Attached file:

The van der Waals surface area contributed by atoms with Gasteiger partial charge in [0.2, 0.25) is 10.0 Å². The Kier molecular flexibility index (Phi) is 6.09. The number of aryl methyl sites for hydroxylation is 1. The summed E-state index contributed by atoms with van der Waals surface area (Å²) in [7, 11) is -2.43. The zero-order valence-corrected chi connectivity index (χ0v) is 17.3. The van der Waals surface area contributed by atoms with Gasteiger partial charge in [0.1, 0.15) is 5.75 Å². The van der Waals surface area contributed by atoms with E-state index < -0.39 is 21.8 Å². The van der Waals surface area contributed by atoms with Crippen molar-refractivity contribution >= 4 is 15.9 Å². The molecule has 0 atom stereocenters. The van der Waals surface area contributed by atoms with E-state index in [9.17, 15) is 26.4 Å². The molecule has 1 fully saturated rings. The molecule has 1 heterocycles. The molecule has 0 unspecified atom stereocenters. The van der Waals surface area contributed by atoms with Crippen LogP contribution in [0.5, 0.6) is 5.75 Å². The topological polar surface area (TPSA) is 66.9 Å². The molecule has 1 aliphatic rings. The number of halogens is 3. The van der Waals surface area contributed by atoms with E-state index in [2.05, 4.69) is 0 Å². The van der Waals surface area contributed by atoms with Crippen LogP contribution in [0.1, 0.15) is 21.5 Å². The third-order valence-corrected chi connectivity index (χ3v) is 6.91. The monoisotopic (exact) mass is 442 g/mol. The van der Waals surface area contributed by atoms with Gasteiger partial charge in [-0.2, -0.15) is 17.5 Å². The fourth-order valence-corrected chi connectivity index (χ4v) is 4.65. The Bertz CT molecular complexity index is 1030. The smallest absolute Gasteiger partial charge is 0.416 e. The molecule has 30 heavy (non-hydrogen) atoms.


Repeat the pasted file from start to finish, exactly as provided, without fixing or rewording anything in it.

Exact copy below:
The van der Waals surface area contributed by atoms with Gasteiger partial charge in [0.2, 0.25) is 10.0 Å². The Kier molecular flexibility index (Phi) is 6.09. The number of aryl methyl sites for hydroxylation is 1. The summed E-state index contributed by atoms with van der Waals surface area (Å²) in [7, 11) is -2.43. The zero-order valence-corrected chi connectivity index (χ0v) is 17.3. The van der Waals surface area contributed by atoms with Gasteiger partial charge in [0.1, 0.15) is 5.75 Å². The van der Waals surface area contributed by atoms with E-state index < -0.39 is 21.8 Å². The van der Waals surface area contributed by atoms with Crippen molar-refractivity contribution >= 4 is 15.9 Å². The molecule has 0 atom stereocenters. The van der Waals surface area contributed by atoms with E-state index in [9.17, 15) is 26.4 Å². The molecule has 1 fully saturated rings. The molecule has 1 heterocycles. The molecule has 0 unspecified atom stereocenters. The van der Waals surface area contributed by atoms with Crippen LogP contribution in [0.5, 0.6) is 5.75 Å². The topological polar surface area (TPSA) is 66.9 Å². The molecule has 1 aliphatic rings. The number of halogens is 3. The van der Waals surface area contributed by atoms with E-state index in [2.05, 4.69) is 0 Å². The van der Waals surface area contributed by atoms with Crippen LogP contribution in [0.1, 0.15) is 21.5 Å². The third-order valence-corrected chi connectivity index (χ3v) is 6.91. The monoisotopic (exact) mass is 442 g/mol. The van der Waals surface area contributed by atoms with Gasteiger partial charge in [-0.2, -0.15) is 17.5 Å². The fourth-order valence-corrected chi connectivity index (χ4v) is 4.65. The Bertz CT molecular complexity index is 1030. The smallest absolute Gasteiger partial charge is 0.416 e. The molecule has 30 heavy (non-hydrogen) atoms.